Originally created 01/26/99

Computerized seats back at Super Bowl



MIAMI -- The week leading up to the Super Bowl can numb any brain with the sheer amount of wordage devoted to the game. Now some lucky folks can get information overload at the stadium as well.

More than 500 seats at Pro Player Stadium are being wired for touch-screen computers.

"It lets the spectator become the director of his own content," said Phillip Harris, spokesman for Williams, the Oklahoma company which developed ChoiceSeat.

Fans can watch the game from any of 13 camera angles, taken from Fox television's broadcast. Eight of the shots are available for replay on a continuous loop until the next play is ready.

They can also access up-to-the-minute game statistics, as well as season stats from any of the 30 NFL teams. Or they can match play-calling wits with other users with the QB1 interactive game.

If the game turns into a snooze, no problem. Just call up a selection from the NFL Films archive, play NFL trivia or order Super Bowl merchandise from your seat.

ChoiceSeat made its debut at last year's Super Bowl in San Diego. And it was used by baseball's San Diego and Tampa Bay team last season, including the Padres' playoff and World Series games.

About 350 units will be at individual seats Sunday. The rest are being installed in luxury suites and kiosks on the stadium concourse. The units were borrowed from Qualcomm Stadium in San Diego and will be returned after the game.

HELICOPTER FOLLIES:

The Denver Broncos have this thing about helicopters during Super Bowl week.

While preparing for last year's game in San Diego, a helicopter from a local television station hovered over the Broncos' practice field for 15 minutes. The NFL was not amused and called the station.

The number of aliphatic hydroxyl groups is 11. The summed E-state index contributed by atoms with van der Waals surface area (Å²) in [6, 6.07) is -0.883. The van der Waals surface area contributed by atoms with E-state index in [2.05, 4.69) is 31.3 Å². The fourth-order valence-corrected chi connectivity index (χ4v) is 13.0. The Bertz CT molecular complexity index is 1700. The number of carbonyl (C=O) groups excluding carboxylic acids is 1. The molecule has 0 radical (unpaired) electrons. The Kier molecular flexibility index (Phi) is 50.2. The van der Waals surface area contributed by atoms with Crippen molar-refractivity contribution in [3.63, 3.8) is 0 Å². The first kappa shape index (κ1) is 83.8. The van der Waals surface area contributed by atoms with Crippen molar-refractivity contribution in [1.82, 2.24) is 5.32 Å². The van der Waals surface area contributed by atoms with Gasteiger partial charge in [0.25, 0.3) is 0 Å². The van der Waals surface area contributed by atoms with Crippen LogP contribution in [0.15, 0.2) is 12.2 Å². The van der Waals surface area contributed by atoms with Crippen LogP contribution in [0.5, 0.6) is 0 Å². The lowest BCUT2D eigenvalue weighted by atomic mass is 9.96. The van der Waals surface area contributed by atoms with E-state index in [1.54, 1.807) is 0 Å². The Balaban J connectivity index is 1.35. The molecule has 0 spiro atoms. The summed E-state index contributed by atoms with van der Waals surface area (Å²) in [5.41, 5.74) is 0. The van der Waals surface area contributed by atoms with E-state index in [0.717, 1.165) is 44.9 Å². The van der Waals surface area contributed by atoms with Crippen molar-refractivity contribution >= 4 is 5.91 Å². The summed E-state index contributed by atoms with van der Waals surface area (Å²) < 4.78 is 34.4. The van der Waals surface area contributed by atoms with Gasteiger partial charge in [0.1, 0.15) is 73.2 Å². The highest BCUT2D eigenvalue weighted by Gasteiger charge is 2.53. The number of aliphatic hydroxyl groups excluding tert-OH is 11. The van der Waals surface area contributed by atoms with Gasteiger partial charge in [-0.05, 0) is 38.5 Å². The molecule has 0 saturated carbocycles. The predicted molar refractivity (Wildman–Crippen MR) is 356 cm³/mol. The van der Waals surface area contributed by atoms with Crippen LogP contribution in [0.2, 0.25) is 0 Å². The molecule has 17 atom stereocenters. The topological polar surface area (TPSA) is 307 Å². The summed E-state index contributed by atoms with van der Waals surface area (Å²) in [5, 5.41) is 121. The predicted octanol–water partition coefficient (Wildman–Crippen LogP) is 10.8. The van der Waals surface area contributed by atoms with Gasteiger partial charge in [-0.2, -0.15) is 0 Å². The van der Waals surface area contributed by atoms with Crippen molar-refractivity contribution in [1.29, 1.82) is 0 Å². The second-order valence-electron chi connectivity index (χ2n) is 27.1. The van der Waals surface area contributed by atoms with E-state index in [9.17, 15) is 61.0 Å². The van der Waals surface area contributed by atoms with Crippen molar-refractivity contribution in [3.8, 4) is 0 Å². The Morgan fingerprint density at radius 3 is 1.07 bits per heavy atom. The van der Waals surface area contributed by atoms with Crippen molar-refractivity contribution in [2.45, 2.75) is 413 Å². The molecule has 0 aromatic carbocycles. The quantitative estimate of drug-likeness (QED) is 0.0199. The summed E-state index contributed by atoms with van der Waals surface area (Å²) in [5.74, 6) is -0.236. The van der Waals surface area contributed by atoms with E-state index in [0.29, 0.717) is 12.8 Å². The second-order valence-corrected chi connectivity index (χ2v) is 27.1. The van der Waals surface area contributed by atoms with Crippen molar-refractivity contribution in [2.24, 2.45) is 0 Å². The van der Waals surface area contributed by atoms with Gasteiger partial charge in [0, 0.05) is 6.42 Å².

On Monday, the Broncos have a workout and, lo and behold, what's flying toward them but another chopper.

This time, however, it didn't hover above the likes of John Elway and Shannon Sharpe.

"We almost shot it down," coach Mike Shanahan said.

No one was sure if he was kidding.

`GREATEST' REUNION:

This year's coin flip will feature 10 members of the Pro Football Hall of Fame who played in the 1958 NFL Championship between the Baltimore Colts and New York Giants -- often called "The Greatest Game Ever Played."

The Colts won 23-17 on Alan Ameche's 1-yard run with 6:45 left in overtime.

Representing the Giants: halfback Frank Gifford, tackle Roosevelt Brown, wide receiver Don Maynard, defensive end Andy Robustelli, linebacker Sam Huff and defensive coach Tom Landry.

Representing the Colts: halfback Lenny Moore, end Raymond Berry, defensive end Gino Marchetti and defensive tackle Art Donovan.

POPULAR EXPERIENCE:

Nearly 40,000 people toured the NFL Experience during its first weekend at Pro Player Stadium. Sunday's crowd was more than 17,000.

More than 150,000 people are expected to tour the NFL's interactive theme park by next Sunday's game. After South Florida's last Super Bowl four years ago, NFL officials decided to add a second weekend so residents would have a better chance to see it.

QUITE THE SCHOLAR:

Arpedge Rolle, a senior at Miami Central High School, is the NFL's first scholar-athlete of the year.

The defensive lineman was all-Dade County with 112 tackles and 23 sacks in nine games this season. And he's a track standout, too -- state champion in the shot put.

Rolle has a 4.3 grade-point average and plans to enroll at the University of Florida.